Step #1 – Create a netflow folder in your hdfs
hadoop fs -mkdir /users/netflow /users/netflow/netflow /users/netflow/netflow/input
Step #2 – Dump some csv data from nfdump. The CSV format is critical and you’ll see why in step #4.
nfdump -q -r <provide_file_name> -o csv > /var/tmp/samplefile
Step #3 – Copy a simple sample file into hdfs
hadoop fs -put /var/tmp/samplefile /user/netflow/netflow/input
Step #4 – Create a table in hive – hive really is the beauty of this whole thing and abstracts some of the intricacies of hadoop that an average network engineer doesn’t really want to know
Run ‘hive’ from the command line and you’ll get a hive> prompt
Execute the following to create a table – note that this simple example doesn’t load all of the nfdump fields into the table. Extend with more columns as you desire.
create external table netflow (date1 string, date2 string, sec string, srcip string, dstip string, srcport int, dstport int, protocol string) row format delimited fields terminated by ‘,’ lines terminated by ‘n’ stored as textfile location ‘/user/netflow/netflow/input’;
It isn’t necessary to do anything else for now. This simple process of creating the table ALSO will result in the data being loaded and query-able.
You can do something now as simple as ‘select * from netflow‘ and you’ll see data returned!
Make the process repeatable
You’ve successfully tried it once so let’s make it repeatable and integrate nfdump and hadoop for good. This just requires some simple shell scripts.
Step #1 – Create automation shell script
We have to create a simple shell script that nfcapd will execute every time a capture file is rotated and a new capture file is created. This process will take the previous capture file, export it to csv, then move it into hdfs.
The FULLPATH variable will be a command line argument provided by nfcapd. It will be the rotated out file’s name. The script simply takes the FULLPATH, determines just the file name (cut command), dumps the capture file to a csv in /var/tmp, imports that file into hdfs, then deletes the temp file. This below will obviously require some basic configuration changes for your local setup. I called the file nfhadoop.sh.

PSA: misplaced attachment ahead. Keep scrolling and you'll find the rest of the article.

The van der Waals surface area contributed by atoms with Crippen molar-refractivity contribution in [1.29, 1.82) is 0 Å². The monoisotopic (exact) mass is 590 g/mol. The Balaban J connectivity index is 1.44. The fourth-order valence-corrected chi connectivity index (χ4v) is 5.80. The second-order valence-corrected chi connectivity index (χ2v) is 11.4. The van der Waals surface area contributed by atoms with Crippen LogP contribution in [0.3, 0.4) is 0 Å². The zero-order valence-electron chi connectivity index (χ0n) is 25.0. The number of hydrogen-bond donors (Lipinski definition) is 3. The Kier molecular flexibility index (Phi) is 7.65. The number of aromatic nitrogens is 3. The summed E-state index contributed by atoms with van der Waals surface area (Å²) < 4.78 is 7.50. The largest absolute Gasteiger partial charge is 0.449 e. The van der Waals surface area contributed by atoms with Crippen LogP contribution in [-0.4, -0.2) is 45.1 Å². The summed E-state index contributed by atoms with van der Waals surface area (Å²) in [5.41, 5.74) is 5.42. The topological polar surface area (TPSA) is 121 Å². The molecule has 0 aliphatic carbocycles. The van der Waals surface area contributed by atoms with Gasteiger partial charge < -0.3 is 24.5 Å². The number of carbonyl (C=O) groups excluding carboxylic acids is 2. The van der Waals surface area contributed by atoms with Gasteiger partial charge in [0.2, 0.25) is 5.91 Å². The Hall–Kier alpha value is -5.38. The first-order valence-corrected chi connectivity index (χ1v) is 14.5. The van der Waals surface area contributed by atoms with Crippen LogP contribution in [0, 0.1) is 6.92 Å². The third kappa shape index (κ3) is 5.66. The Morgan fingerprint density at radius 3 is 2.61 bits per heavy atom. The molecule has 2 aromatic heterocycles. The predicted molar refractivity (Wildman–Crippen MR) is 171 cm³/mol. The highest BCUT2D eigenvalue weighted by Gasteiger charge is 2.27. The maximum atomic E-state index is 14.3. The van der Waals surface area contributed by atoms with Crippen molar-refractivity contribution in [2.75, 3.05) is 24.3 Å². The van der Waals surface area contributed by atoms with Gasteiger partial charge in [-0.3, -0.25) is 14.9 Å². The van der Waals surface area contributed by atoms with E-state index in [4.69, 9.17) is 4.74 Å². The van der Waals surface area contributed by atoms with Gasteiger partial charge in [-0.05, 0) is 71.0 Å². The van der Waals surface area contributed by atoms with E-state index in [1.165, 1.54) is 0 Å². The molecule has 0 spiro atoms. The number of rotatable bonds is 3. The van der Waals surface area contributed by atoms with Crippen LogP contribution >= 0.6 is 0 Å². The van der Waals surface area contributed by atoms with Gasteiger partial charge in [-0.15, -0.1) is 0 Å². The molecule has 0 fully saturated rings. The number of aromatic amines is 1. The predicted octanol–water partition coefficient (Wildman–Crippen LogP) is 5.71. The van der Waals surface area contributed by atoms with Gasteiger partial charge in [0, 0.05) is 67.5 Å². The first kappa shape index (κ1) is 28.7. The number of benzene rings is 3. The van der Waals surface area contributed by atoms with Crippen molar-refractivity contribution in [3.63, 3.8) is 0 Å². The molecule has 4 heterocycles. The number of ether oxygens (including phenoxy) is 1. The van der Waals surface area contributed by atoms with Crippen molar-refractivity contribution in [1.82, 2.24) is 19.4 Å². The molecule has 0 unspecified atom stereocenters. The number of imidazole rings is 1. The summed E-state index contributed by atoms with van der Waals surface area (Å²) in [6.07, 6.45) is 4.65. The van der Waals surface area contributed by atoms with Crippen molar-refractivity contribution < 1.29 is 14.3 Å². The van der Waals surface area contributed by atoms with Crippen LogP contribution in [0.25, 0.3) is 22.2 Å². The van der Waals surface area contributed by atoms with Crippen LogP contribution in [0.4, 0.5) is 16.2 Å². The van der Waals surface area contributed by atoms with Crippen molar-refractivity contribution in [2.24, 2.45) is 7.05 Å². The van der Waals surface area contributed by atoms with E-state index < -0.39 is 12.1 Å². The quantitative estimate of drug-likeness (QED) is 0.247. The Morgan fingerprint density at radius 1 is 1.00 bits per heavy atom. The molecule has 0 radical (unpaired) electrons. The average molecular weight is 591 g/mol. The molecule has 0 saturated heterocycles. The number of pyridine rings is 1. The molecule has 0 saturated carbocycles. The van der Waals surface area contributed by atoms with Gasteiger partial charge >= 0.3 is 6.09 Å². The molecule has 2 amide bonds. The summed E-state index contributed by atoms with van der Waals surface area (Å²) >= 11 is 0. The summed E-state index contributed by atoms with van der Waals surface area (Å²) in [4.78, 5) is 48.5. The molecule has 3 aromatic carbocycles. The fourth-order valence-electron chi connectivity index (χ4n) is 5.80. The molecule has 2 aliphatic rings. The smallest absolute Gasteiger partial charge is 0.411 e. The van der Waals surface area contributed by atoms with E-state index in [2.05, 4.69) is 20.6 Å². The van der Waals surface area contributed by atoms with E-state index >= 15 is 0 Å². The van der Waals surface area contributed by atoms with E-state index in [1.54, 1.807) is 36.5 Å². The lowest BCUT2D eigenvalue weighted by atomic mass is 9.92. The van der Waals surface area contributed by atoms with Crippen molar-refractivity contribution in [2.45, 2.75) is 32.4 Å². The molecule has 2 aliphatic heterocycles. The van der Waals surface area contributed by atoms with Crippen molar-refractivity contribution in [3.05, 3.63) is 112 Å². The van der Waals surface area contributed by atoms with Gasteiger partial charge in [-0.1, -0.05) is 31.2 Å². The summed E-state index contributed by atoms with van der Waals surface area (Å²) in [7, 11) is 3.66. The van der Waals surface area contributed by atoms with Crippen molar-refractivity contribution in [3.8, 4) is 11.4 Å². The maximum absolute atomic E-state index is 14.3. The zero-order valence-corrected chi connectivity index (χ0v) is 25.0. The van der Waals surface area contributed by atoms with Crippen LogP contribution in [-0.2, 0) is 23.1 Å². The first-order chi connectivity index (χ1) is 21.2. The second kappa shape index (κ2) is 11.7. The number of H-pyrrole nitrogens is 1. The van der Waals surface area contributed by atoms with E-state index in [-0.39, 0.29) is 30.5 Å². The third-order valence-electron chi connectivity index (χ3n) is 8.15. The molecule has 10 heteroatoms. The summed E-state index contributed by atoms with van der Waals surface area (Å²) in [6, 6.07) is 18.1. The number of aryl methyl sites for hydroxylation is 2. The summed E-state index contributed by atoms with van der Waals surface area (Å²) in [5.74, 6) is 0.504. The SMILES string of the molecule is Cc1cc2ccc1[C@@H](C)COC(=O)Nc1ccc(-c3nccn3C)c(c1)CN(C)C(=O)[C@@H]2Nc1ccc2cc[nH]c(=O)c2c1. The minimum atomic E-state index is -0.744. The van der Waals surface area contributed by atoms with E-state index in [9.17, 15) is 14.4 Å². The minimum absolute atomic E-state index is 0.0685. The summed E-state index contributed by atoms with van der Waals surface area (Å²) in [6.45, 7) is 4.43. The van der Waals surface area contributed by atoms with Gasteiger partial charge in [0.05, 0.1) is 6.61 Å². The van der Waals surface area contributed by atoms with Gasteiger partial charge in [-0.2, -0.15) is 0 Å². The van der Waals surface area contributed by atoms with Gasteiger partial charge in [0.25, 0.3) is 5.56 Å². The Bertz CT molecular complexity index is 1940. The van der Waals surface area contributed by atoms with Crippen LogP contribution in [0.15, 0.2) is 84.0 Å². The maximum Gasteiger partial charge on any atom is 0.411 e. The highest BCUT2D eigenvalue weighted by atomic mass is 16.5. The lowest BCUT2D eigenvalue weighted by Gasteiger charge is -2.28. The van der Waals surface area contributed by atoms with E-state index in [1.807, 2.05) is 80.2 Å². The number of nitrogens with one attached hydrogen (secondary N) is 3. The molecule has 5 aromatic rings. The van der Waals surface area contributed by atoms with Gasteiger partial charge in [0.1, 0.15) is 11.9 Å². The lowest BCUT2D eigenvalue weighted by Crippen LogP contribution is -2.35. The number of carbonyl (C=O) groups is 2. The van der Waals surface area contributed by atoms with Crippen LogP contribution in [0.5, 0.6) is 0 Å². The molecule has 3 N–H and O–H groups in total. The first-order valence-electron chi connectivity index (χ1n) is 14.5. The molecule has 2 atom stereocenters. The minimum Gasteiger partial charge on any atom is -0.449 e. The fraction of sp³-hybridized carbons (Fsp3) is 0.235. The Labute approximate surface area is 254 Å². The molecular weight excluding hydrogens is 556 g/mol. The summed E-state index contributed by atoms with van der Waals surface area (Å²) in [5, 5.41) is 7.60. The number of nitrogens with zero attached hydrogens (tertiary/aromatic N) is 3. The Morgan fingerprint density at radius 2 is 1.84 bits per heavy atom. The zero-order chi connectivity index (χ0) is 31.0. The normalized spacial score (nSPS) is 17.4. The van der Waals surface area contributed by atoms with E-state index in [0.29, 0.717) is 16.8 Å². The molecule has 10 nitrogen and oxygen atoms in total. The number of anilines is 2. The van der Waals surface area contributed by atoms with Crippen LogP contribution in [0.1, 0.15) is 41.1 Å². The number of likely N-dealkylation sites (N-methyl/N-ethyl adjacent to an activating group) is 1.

echo $FULLPATH | cut -d"/" -f4
echo “processng file $FILE $FULLPATH”
/opt/nfdump-1.6.10p1/bin/nfdump -q -r /opt/nfdump-1.6.10p1/flows/10.0.0.1/$FULLPATH -o csv > /var/tmp/$FILE
echo “copying file to hdfs”
su hdfs -c “hadoop fs -put /var/tmp/$FILE /user/netflow/netflow/input”
#you could also delete the file in the nfdump repository if you want to save disk space and trust hadoop
Step #2 – Change startup scripts to execute file rotation script
Getting nfdump to execute the script is as simple as adding this to your startup script command line or the command string you use when executing nfdump. Modify for your local environment.
-x “/opt/nfdump-1.6.10p1/bin/nfhadoop.sh %f”
Step #3 – Test!
You can monitor syslog and you’ll see something like this indicate the hadoop script is being successfully run. I’d suggest running manually first and provide a file name so you can watch for errors or warnings.
Nov 11 20:30:03 may-nfc-home nfcapd: Launcher: ident: SRX run command: ‘/opt/nfdump-1.6.10p1/bin/nfhadoop.sh 2013/11/11/nfcapd.201311112025’
You can also view the files in hdfs
hadoop fs -ls /user/netflow/netflow/input
Found 315 items
-rw-r–r– 1 hdfs supergroup 370977 2013-11-10 19:03 /user/netflow/netflow/input/nfcapd.201311101740
-rw-r–r– 1 hdfs supergroup 364730 2013-11-10 19:03 /user/netflow/netflow/input/nfcapd.201311101745
-rw-r–r– 1 hdfs supergroup 312235 2013-11-10 19:25 /user/netflow/netflow/input/nfcapd.201311101920
-rw-r–r– 1 hdfs supergroup 291227 2013-11-10 19:30 /user/netflow/netflow/input/nfcapd.201311101925
-rw-r–r– 1 hdfs supergroup 215707 2013-11-10 19:35 /user/netflow/netflow/input/nfcapd.201311101930
And lastly – query the data in hive
hive> select * from netflow limit 20;
2013-11-10 17:54:04 2013-11-10 17:54:04 0.000 10.0.0.19 10.0.0.255 138 138 UDP
Time taken: 0.659 seconds
Some ideas on next projects
To build on this exercise, here are some interesting ideas for next projects:
1) Store your data in a Cloud service like Microsoft/Windows Azure
2) Do a multinode configuration
3) Look at ways to improve query speed through data partitioning by date, etc